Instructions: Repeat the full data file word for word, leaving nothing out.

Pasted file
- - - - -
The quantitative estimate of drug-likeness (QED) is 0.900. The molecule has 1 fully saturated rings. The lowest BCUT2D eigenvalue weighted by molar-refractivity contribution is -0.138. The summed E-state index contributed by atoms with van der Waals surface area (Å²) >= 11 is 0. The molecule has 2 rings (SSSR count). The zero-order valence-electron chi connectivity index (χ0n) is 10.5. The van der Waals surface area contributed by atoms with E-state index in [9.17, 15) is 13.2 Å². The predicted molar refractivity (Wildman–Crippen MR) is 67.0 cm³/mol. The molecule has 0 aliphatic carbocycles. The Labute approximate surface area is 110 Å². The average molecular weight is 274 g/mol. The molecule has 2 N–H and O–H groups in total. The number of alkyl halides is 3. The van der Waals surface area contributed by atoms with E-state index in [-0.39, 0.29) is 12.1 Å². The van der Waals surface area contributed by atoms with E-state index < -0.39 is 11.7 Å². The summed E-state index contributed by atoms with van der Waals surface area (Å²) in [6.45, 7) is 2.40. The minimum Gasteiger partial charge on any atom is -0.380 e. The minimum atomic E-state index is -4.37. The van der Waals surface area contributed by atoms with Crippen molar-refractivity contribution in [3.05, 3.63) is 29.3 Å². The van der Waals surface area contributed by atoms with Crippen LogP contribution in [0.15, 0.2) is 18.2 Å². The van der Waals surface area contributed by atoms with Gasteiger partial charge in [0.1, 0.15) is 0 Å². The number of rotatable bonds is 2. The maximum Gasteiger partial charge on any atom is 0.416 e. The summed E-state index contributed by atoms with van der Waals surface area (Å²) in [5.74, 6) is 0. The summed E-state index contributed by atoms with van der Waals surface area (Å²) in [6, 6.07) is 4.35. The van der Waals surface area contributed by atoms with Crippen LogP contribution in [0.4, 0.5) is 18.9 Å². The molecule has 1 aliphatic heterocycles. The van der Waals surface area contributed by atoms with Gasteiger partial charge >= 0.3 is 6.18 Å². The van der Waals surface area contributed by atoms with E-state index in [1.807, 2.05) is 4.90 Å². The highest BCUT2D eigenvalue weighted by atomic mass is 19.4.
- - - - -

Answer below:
The quantitative estimate of drug-likeness (QED) is 0.900. The molecule has 1 fully saturated rings. The lowest BCUT2D eigenvalue weighted by molar-refractivity contribution is -0.138. The summed E-state index contributed by atoms with van der Waals surface area (Å²) >= 11 is 0. The molecule has 2 rings (SSSR count). The zero-order valence-electron chi connectivity index (χ0n) is 10.5. The van der Waals surface area contributed by atoms with E-state index in [9.17, 15) is 13.2 Å². The predicted molar refractivity (Wildman–Crippen MR) is 67.0 cm³/mol. The molecule has 0 aliphatic carbocycles. The Labute approximate surface area is 110 Å². The average molecular weight is 274 g/mol. The molecule has 2 N–H and O–H groups in total. The number of alkyl halides is 3. The van der Waals surface area contributed by atoms with E-state index in [-0.39, 0.29) is 12.1 Å². The van der Waals surface area contributed by atoms with E-state index < -0.39 is 11.7 Å². The summed E-state index contributed by atoms with van der Waals surface area (Å²) in [6.45, 7) is 2.40. The minimum Gasteiger partial charge on any atom is -0.380 e. The minimum atomic E-state index is -4.37. The van der Waals surface area contributed by atoms with Crippen molar-refractivity contribution in [3.05, 3.63) is 29.3 Å². The van der Waals surface area contributed by atoms with Crippen LogP contribution in [0.15, 0.2) is 18.2 Å². The van der Waals surface area contributed by atoms with Gasteiger partial charge in [0.1, 0.15) is 0 Å². The number of rotatable bonds is 2. The maximum Gasteiger partial charge on any atom is 0.416 e. The summed E-state index contributed by atoms with van der Waals surface area (Å²) in [5.74, 6) is 0. The summed E-state index contributed by atoms with van der Waals surface area (Å²) in [6, 6.07) is 4.35. The van der Waals surface area contributed by atoms with Crippen LogP contribution in [0.4, 0.5) is 18.9 Å². The molecule has 1 aliphatic heterocycles. The van der Waals surface area contributed by atoms with Gasteiger partial charge >= 0.3 is 6.18 Å². The van der Waals surface area contributed by atoms with E-state index in [1.807, 2.05) is 4.90 Å². The highest BCUT2D eigenvalue weighted by atomic mass is 19.4.